A friend of mine at Konrad Adenauer Stiftung in Jerusalem sent me these findings of a new Palestinian public opinion poll (conducted by the Palestinian Center for Policy and Survey Research in the West Bank and the Gaza Strip, September 25-27, 2014). Coming a month after the end of the latest Gaza war, and a couple months after pondering what war life was like for Gazans, I thought it might be interesting for all of us to take a look:  

Quick summary – one month after the end of the Gaza War:

  • a drop is found in the level of satisfaction with war achievements, in support for Hamas and Ismail Haniyeh, and in support for an armed intifada;
  • but the public still favors Hamas’ “way” over negotiations,
  • and Hamas and Haniyeh are still more popular than Fatah and Mahmud Abbas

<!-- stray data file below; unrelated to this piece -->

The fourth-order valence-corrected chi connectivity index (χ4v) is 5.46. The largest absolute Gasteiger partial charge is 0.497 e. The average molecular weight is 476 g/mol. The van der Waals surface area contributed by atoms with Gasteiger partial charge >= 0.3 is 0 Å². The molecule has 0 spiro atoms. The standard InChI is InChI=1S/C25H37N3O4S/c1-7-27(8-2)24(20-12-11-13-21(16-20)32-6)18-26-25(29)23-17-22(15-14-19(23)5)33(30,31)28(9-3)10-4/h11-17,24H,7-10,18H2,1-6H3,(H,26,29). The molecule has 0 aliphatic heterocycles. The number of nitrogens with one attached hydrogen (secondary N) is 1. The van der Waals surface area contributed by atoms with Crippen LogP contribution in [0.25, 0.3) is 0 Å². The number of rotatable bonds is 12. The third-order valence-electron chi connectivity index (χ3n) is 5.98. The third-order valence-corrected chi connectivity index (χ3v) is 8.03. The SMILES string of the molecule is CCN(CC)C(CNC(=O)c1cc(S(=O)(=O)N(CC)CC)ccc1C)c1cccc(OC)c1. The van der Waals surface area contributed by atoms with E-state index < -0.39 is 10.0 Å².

A note for anyone who is already revving to roll their eyes: I took a class in college on polls. A whole semester on polls. Which is basically to say how inaccurate, by their very nature, they mostly are. But that there are whole grains of truth. And we shouldn’t throw out information based on what we think ought to have come out from the survey.

Now on to some of the most interesting numbers:

  • Haniyeh would win a majority of votes if elections were held today; that said, don’t be surprised if it happens tomorrow. A majority of 69% wants elections to take place within few to six months from today.
  • I found this unexpected: 29% of the Palestinian public say people in the West Bank can criticize the authority in the West Bank without fear. By contrast, a larger percentage of 35% say people in the Gaza Strip can criticize the authorities in Gaza without fear.
  • Peace process: 53% support the two-state solution and 46% oppose it. A month ago, 49% supported it and 50% opposed it.

Nothing in the following list is surprising, in the sense that Gazans care more about their own lives than West Bank residents care about Gazans’ lives: